There is an important structure made up of white matter that connects different regions of the brain. It is the so-called fornix whose functions are essential for proper cognitive functioning. Today we will talk about the anatomy, functions and problems that damage can cause in this interesting structure of the brain.
The fornix is a C-shaped structure that originates in the hippocampus, extending from there to the front of the brain, arching around the hypothalamus. The word fornix means "arch" in Latin and for a long time, through the discoveries of the neuroanatomist James Papel, it was affirmed that the fornix was part of the Papez circuit, a set of brain regions that according to the scientist constituted the "anatomical basis of emotions ".
The circuit of Papez consisted of the hippocampus, the anterior nucleus of the thalamus, the cingulate gyrus, the parahippocampal gyrus, and the mammillary bodies. The fornix was the connector of the structures of this circuit and its participation was and continues to be essential. Later, the Papez circuit gave rise to what is now known as the limbic system, whose functions are so broad that they range from emotional processing to movement.
The fornix is made up of white matter, a substance made up of myelinated nerve fibers or axons of neurons, which is also found in very important structures of the brain such as the cerebellum, the thalamus or the hypothalamus. The fornix is located in the telencephalon, in the middle of both cerebral hemispheres. Its structure is divided into several areas where we can find the body, two anterior projections and two posterior projections, hence it is usually also known as the “four-pillar vault”. These anterior columns connect with the mammillary bodies, while the posterior columns connect with the tonsil bodies..
In addition, the fornix connects with the structures that are part of both the limbic system and the cerebral cortex, with structures such as the hippocampus, the thalamus or the Brodmann area, located in the frontal lobe, being connected. That is why it acts as a connector that allows the proper functioning of the brain as a whole..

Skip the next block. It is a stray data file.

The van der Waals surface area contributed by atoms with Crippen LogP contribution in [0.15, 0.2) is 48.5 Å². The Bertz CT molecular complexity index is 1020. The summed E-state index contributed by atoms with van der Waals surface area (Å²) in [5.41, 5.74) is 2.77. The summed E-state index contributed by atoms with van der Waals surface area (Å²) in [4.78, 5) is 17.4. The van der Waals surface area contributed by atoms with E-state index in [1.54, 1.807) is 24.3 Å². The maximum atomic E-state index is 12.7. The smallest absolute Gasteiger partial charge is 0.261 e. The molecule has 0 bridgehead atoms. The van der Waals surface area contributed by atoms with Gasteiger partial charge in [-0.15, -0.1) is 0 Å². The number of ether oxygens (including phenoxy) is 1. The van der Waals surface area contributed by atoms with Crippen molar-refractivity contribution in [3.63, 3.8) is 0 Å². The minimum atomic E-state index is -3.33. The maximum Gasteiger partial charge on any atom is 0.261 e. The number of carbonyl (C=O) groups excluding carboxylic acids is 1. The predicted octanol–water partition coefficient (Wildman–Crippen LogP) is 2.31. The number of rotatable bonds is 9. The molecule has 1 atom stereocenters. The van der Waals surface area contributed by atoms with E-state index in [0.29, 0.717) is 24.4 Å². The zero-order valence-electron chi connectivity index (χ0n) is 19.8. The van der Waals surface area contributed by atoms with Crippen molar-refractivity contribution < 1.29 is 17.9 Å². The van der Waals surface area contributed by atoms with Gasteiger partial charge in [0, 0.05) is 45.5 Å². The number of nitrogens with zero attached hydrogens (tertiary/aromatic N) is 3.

The clearest function of the fornix is to connect the different structures allowing the transmission of information, being an essential communicator in the brain. Without a normal preservation of this structure, cognitive functioning would be impaired.
The fornix acts as the main outlet for the hippocampus, a key structure for memory formation. That is why the fornix is commonly associated with the participation of the memory consolidation process, in fact, when damage occurs in this structure, problems are usually triggered in this cognitive process.
Although it is rare that it happens, there are cases in which there is a congenital absence of this fibrous structure. This is the case of holoprosencephaly, a brain malformation in which there is a deficient division of the forebrain. There are also problems that can affect the fornix such as tumors, herpes simplex or multiple sclerosis, giving rise to different problems in this structure..
When fornix damage occurs, there are mainly declarative memory deficits, the type of memory that allows us to voluntarily recall events or events, such as when we remember an important moment in our lives. Among the problems in declarative memory, it is specifically episodic memory that damage to the fornix can affect the most. In this type of memory, an autobiographical record is given through which we can remember specific events that are part of our history.
In addition, problems in this structure are associated with a type of amnesia known as anterograde amnesia, a loss of memory that prevents us from forming new memories and learning, even though our past memory remains intact..
During Alzheimer's disease specifically, neurodegeneration of this structure occurs, which is usually associated with the cognitive deterioration that this disease produces in those affected. This degeneration usually occurs early in the disease and can indicate and predict its subsequent development, preceding degeneration of the hippocampus, a region whose degeneration is significantly associated with the cognitive symptoms of this disease..